By Hunter Scott, National Youth Representative, World War II Veterans Committee
The â€œDâ€ in D-Day
Perhaps one of the greatest unsolved mysteries surrounding the Normandy Invasion is the meaning of the D in D-Day. As I was polling a few of my friends at the University of North Carolinaâ€”Chapel Hill, I found that they, too, were a bit perplexed by the question. Nonetheless, came up with some very unique answers. â€œDoomsday? Death-Day? Dismay-Day? Disaster-Day? Dispatch-Day?â€ Or just plain â€œDang-good-time-to-invade-Day.â€ The list of responses could really go on for, well, as many pertinent â€œDâ€ words as there are in the dictionary, but let me offer a few more realistic suggestions. Hopefully this column will finally answer the number one asked question at the National D-Day Museum in New Orleans.
The D question is by no means a new question. In fact, even in 1944 many people were wondering about the meaning behind the D. According to the D-Day Museum, the D in D-Day stands forâ€”are you ready for this? â€œDay.â€ Seems a little redundant, eh? Day-Day. It is hard to believe that after all the creative guessing by my fellow Tar Heels, the meaning of the letter D was right in front of us all along. The Army has said that the D in D-Day is more alliteration of the D sound and stands for the â€œDayâ€ of engagement or the opening day of an event. For instance, H-Hour of D-Day would mean that a plan is to be executed at a certain hour, H, on a particular day, D. In the case of the Normandy Invasion, D-Day was June 6, 1944. For any day after D-Day, one would simply say D plus the number of days had passed since the invasion. The day after D-Day would be D+1; the week after would be D+7, and so on.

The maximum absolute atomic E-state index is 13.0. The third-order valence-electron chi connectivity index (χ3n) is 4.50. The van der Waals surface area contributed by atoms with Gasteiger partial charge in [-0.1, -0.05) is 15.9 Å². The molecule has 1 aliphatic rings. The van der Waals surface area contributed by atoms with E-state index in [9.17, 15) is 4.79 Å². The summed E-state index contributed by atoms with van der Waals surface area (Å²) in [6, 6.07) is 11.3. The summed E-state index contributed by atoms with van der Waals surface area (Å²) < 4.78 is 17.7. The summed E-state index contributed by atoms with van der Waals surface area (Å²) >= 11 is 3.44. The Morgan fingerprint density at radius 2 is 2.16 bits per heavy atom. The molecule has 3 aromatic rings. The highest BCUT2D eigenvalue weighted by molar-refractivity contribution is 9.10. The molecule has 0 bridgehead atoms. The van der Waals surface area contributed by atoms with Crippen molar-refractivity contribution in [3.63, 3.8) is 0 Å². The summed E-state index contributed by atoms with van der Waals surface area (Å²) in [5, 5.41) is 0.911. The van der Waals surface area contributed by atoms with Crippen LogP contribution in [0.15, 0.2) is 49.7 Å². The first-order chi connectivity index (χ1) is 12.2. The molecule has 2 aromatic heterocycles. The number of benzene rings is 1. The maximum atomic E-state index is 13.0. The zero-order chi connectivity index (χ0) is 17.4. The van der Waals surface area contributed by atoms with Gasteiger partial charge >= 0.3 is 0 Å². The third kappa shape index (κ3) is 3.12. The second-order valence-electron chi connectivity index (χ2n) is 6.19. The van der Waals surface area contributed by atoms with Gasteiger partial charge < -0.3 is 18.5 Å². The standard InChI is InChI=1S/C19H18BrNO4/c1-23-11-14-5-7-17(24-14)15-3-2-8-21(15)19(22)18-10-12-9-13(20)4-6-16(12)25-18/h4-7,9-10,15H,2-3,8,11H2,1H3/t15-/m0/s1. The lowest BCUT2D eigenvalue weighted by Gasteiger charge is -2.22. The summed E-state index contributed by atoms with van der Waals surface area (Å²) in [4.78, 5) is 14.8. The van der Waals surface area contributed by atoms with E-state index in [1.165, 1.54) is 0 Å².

The letter D stood for the opening â€œDayâ€ of a scheduled mission, and was often referred to as D-Day if a date had not yet been set, or, for security matters, if those in â€œthe knowâ€ wanted to keep the date a top secret piece of information. The term D-Day is most commonly associated with perhaps the most well known battle of World War II, the battle of Normandy; however, the actual term is more generic. D-Day is a general term which refers to the beginning day of any engagement.
Historians and etymologists have been debating the meaning of the D for more than fifty years. Hopefully this column has shed some light on the more widely-accepted meaning of the letter. Now those doomsday or dispatch-day traditions can finally be silenced. For now you know.